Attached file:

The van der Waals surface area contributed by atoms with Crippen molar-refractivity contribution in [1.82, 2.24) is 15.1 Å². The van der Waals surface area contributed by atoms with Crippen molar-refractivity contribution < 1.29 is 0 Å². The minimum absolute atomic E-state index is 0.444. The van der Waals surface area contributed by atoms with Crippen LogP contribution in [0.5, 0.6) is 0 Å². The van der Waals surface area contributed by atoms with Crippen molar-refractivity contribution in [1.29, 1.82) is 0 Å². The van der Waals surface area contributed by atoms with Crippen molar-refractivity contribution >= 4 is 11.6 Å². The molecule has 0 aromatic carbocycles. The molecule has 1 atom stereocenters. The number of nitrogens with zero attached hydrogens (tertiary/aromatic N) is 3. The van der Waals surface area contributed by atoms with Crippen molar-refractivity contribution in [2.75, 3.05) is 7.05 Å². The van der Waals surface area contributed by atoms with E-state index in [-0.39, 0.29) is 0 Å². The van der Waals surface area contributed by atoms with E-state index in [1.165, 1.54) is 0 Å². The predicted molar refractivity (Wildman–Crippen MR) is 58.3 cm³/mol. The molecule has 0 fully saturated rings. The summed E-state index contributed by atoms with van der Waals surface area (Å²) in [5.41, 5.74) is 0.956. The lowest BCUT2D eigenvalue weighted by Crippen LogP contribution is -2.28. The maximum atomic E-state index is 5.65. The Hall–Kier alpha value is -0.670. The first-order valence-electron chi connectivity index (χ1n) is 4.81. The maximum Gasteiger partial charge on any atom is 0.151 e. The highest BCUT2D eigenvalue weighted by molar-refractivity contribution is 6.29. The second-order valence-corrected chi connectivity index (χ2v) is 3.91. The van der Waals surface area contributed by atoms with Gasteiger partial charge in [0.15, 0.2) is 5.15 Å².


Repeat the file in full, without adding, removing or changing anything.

The van der Waals surface area contributed by atoms with Crippen molar-refractivity contribution in [1.82, 2.24) is 15.1 Å². The van der Waals surface area contributed by atoms with Crippen molar-refractivity contribution < 1.29 is 0 Å². The minimum absolute atomic E-state index is 0.444. The van der Waals surface area contributed by atoms with Crippen LogP contribution in [0.5, 0.6) is 0 Å². The van der Waals surface area contributed by atoms with Crippen molar-refractivity contribution in [1.29, 1.82) is 0 Å². The van der Waals surface area contributed by atoms with Crippen molar-refractivity contribution >= 4 is 11.6 Å². The molecule has 0 aromatic carbocycles. The molecule has 1 atom stereocenters. The number of nitrogens with zero attached hydrogens (tertiary/aromatic N) is 3. The van der Waals surface area contributed by atoms with Crippen molar-refractivity contribution in [2.75, 3.05) is 7.05 Å². The van der Waals surface area contributed by atoms with E-state index in [-0.39, 0.29) is 0 Å². The van der Waals surface area contributed by atoms with E-state index in [1.165, 1.54) is 0 Å². The predicted molar refractivity (Wildman–Crippen MR) is 58.3 cm³/mol. The molecule has 0 fully saturated rings. The summed E-state index contributed by atoms with van der Waals surface area (Å²) in [5.41, 5.74) is 0.956. The lowest BCUT2D eigenvalue weighted by Crippen LogP contribution is -2.28. The maximum atomic E-state index is 5.65. The Hall–Kier alpha value is -0.670. The first-order valence-electron chi connectivity index (χ1n) is 4.81. The maximum Gasteiger partial charge on any atom is 0.151 e. The highest BCUT2D eigenvalue weighted by molar-refractivity contribution is 6.29. The second-order valence-corrected chi connectivity index (χ2v) is 3.91. The van der Waals surface area contributed by atoms with Gasteiger partial charge in [0.15, 0.2) is 5.15 Å².